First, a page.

T: What advice would you give to other women who are entering the world of television?
RS: I think it largely depends on what they aspire to do, because there are obviously so many jobs and so many careers that one could pursue. For one thing, networking is so important. One of the great advantages of jobs at agencies and management companies is that you work with people who are constantly talking to the executives, the producers, the talent, and can give you an entrée. There are all kinds of groups of young executives who share their favorite scripts.

“Dakota Fanning’s character was established right away as a groundbreaking female presence. But we wanted to be certain that we didn’t superimpose too much about modern feminism onto her as she is very much a woman in her time.”

T: Dakota Fanning’s character, Sara Howard, is very strong and really stands up for herself. Tell us about what it means to you and others on the show to have such a strong female presence.
RS: Well firstly, we have this wonderful novel, and Sara Howard is a significant character, and one of the principle characters on the investigative team that Laszlo Kreizler puts together. She's established right away as a groundbreaking female presence. But we wanted to be certain that we didn't superimpose too much about modern feminism onto her as she is very much a woman in her time. There is one episode where she attends a Vassar class reunion, and it's apparent that almost all her other classmates are already married with children, and she may be the only one pursuing a career.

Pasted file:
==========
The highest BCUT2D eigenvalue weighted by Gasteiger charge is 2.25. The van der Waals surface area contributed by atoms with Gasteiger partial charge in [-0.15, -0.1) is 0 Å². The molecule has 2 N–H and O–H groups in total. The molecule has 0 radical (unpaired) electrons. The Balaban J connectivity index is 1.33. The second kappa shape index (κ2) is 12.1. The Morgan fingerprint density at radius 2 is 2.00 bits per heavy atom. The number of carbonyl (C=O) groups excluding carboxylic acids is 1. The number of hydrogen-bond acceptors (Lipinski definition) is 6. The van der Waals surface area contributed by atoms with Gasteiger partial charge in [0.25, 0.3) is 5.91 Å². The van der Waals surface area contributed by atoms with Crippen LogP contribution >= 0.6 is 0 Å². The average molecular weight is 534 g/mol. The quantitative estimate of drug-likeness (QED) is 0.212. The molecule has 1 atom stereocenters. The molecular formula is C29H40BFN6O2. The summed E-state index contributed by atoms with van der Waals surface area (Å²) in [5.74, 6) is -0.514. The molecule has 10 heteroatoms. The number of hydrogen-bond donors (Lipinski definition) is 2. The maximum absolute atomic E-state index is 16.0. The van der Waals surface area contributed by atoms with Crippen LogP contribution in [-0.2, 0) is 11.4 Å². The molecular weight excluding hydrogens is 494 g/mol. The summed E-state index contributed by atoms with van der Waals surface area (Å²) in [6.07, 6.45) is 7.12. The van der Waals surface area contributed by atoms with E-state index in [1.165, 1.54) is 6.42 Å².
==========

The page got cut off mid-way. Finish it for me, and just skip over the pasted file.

And of course, Sara Howard's character was brought to life by the extraordinary Dakota Fanning. We are so lucky that she chose to make her television debut in our series. The cast adored her, and I can't say enough wonderful things about her as a human being and an actress.

T: Were there any unique challenges you faced in your journey to becoming a female EP?
RS: I've been very lucky in my career. I haven't encountered many situations where I felt discriminated against as a woman. I've been supported by the men I've worked with and for. And I think it's partly because I take the work very seriously. If I'm calling myself an executive producer on a television series, I want to do everything that's expected of me.

T: We know the show “The Alienist” wasn’t conceived specifically for a second book, but is there a chance you’ll go on to delve into that book as well?
RS: Well, you'll have to ask TNT. I certainly hope that we get that opportunity. It was conceived as a finite series with a finite ending, which followed “The Alienist” novel. What would be particularly exciting to me, if we do wind up getting a chance to do a second book, is that Sara Howard has set up her own detective agency. The perpetrator who we will be following is also a woman, and it delves into issues of what's expected of women in society and what happens when they feel they can't live up to those expectations. It's very timely even though it's 1897. I think if we do get to do it, I couldn't be more excited about the possibility.

Learn more about “The Alienist” here, and don’t forget to root for the show getting an Emmy nod when the nominations come out on July 12.